I worked with my usual settings Tracking Zone and Tracking Flexible Spot. Either the object is detected in a defined area of the sensor and tracked in motion when it is further away. Or as here e.g. with the squirrel after recognizing the eye the picture section shifted so far until it fits. With the experience here, Tracking Wide would probably also work because the objects are very close. However, with my animal photos in nature where I also take distant animals it can already happen if the whole sensor (Tracking Wide) is searched for an object that is focused on something other than my targeted animal. But there are still the memory registers to use a completely new setting for zoo and close animals.

  • Aperture 2.8
  • Shutter 1/1000
  • ISO 12800
  • Focus Mode AF-C
  • AFAreaModeSettings Wide
  • AFAreaMode Animal Eye Tracking
  • AFTracking Face Tracking

Evaluation with the tool from Wolfram Soens. Although only one eye is visible, the eye can be found easily. Whether it remains with movement at the eye was unfortunately not to be tested, since the squirrel was engaged with the nuts of the visitors.

Edited with DXO Photolab with my default settings. Output in original size. In contrast to the 100 percent crop, there is little to notice of the wrong exposure correction here.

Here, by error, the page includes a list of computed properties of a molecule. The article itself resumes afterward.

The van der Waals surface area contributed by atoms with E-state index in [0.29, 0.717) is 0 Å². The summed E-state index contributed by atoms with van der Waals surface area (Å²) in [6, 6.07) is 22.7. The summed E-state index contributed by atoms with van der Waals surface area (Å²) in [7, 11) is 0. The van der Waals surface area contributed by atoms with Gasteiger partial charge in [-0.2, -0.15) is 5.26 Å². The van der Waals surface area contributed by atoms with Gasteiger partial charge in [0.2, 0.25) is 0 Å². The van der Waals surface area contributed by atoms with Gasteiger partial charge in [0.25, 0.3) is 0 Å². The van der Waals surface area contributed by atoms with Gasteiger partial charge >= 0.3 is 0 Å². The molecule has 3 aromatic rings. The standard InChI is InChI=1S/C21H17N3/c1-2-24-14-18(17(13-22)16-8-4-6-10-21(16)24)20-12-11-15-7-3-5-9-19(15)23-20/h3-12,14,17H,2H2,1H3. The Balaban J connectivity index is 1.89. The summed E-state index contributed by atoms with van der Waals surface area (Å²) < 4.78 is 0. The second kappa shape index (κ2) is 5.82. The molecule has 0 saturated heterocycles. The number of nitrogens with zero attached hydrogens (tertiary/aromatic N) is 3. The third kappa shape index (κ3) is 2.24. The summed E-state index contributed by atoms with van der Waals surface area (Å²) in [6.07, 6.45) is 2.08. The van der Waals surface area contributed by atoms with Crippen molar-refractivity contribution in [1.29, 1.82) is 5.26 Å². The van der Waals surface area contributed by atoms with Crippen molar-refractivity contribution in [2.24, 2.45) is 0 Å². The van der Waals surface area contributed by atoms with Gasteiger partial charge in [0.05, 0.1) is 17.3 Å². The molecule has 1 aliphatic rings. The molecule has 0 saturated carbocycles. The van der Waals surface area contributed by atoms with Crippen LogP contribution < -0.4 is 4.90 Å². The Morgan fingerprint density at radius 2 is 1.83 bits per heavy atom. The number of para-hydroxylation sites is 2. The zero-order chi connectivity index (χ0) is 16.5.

• Highlights -40
  • Shadow +8
  • Tiefen +17
  • DxO ClearView Plus intensity 35
  • Contrast +12
  • Microcontrast +5
  • Detail Contrast +12
  • Vibrancy +14
  • Saturation +14

In 100 percent crop, unfortunately, the exposure correction is too high. But I think you can still see the reflection of the environment in your eye. Due to the high ISO it is unfortunately not as clean as it could be. As I said, I was reminded again to keep my workflow exactly before starting a photo session. Or to go to the Sony Alpha 9 II with the fixable exposure correction wheel. 

  • Aperture 2.8
  • Shutter 1/1000
  • ISO 12800
  • Focus Mode AF-C
  • AFAreaModeSettings Wide
  • AFAreaMode Animal Eye Tracking
  • AFTracking Face Tracking

Evaluation with the tool from Wolfram Soens. The eye can be seen diagonally from the front, even with only one eye, and can be easily found. Also here the squirrel was not to be brought away from its nuts yet.

Edited with DXO Photolab with my default settings. Output in original size. In contrast to the 100 percent crop, there is little to notice here of the wrong exposure correction.

Again, due to the wrong exposure correction, it is not completely visible which sharpness would be possible here.

  • Aperture 4.0
  • Shutter 1/1000
  • ISO 12800
  • Focus Mode AF-C
  • AFAreaModeSettings Wide
  • AFAreaMode Animal Eye Tracking
  • AFTracking Face Tracking

Unfortunately the lynx could not be motivated to move either. The squirrel on the other side of the fence was fixed all the time. That was no surprise in the recognition since it concerns cat-like animals.